A smart card, chip card, or integrated circuit card (ICC) is any pocket-sized card with embedded integrated circuits. Smart cards can provide identification, authentication, data storage and application processing. Smart cards may provide strong security authentication for single sign-on (SSO) within large organizations.
The microprocessor on the smart card is there for security. The host computer and card reader actually "talk" to the microprocessor. The microprocessor enforces access to the data on the card. If the host computer read and wrote the smart card's random access memory (RAM), it would be no different than a diskette.
Smart cards may have up to 8 kilobytes of RAM, 346 kilobytes of ROM, 256 kilobytes of programmable ROM and a 16-bit microprocessor. The smart card uses a serial interface and receives its power from external sources like a card reader. The processor uses a limited instruction set for applications such as cryptography.
Contactless smart cards do not require physical contact between a card and reader. They are becoming more popular for payment and ticketing. Typical uses include mass transit and motorway tolls. Visa and MasterCard implemented a version deployed in 2004-2006 in the U.S. Most contactless fare collection systems are incompatible, though the MIFARE Standard card from NXP Semiconductors has a considerable market share in the US and Europe.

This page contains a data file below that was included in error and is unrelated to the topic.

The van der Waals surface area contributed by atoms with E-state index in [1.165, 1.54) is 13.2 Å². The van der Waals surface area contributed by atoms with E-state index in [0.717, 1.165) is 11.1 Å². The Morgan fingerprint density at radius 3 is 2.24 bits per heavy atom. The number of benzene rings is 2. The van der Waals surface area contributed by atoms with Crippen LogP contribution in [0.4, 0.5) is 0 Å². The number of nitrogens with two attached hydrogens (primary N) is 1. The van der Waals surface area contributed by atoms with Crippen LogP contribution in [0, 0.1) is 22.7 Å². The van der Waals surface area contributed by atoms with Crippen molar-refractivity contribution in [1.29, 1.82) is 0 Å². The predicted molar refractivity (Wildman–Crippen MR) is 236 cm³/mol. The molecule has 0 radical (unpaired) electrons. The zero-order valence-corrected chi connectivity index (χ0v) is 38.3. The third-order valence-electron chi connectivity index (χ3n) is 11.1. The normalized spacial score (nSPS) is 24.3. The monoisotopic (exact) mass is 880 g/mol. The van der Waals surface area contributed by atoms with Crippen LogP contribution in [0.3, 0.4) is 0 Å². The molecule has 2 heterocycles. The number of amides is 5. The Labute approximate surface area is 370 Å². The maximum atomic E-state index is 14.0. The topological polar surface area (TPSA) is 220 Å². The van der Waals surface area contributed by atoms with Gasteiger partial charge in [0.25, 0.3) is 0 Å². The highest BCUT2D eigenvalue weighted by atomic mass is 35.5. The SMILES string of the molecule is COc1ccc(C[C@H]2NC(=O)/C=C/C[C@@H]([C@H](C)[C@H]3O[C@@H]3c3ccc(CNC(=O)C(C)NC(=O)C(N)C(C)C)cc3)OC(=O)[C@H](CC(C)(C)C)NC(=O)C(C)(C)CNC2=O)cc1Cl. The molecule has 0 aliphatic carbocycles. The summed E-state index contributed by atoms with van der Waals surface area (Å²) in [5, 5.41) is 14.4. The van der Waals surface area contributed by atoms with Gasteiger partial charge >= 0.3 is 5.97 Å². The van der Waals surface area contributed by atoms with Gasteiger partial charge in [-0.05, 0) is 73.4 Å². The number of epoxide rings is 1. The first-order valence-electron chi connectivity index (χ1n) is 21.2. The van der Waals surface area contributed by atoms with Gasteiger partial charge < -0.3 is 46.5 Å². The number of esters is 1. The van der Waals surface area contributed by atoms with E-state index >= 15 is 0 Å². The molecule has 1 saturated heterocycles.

Smart cards are also being introduced for identification and entitlement by regional, national, and international organizations. These uses include citizen cards, driver's licenses, and patient cards.
A Smart Card contains more information than a magnetic stripe card and it can be programmed for different applications. Some cards can contain programming and data to support multiple applications and some can be updated to add new applications after they are issued. Smart cards can be designed to be inserted into a slot and read by a special reader or to be read at a distance, such as at a toll booth. Cards can be disposable (as at a trade- show) or reloadable (for most applications). An industry standard interface between programming and PC hardware in a smart card has been defined by the PC/SC Working Group. Another standard is called OpenCard. There are two leading smart card operating systems: JavaCard.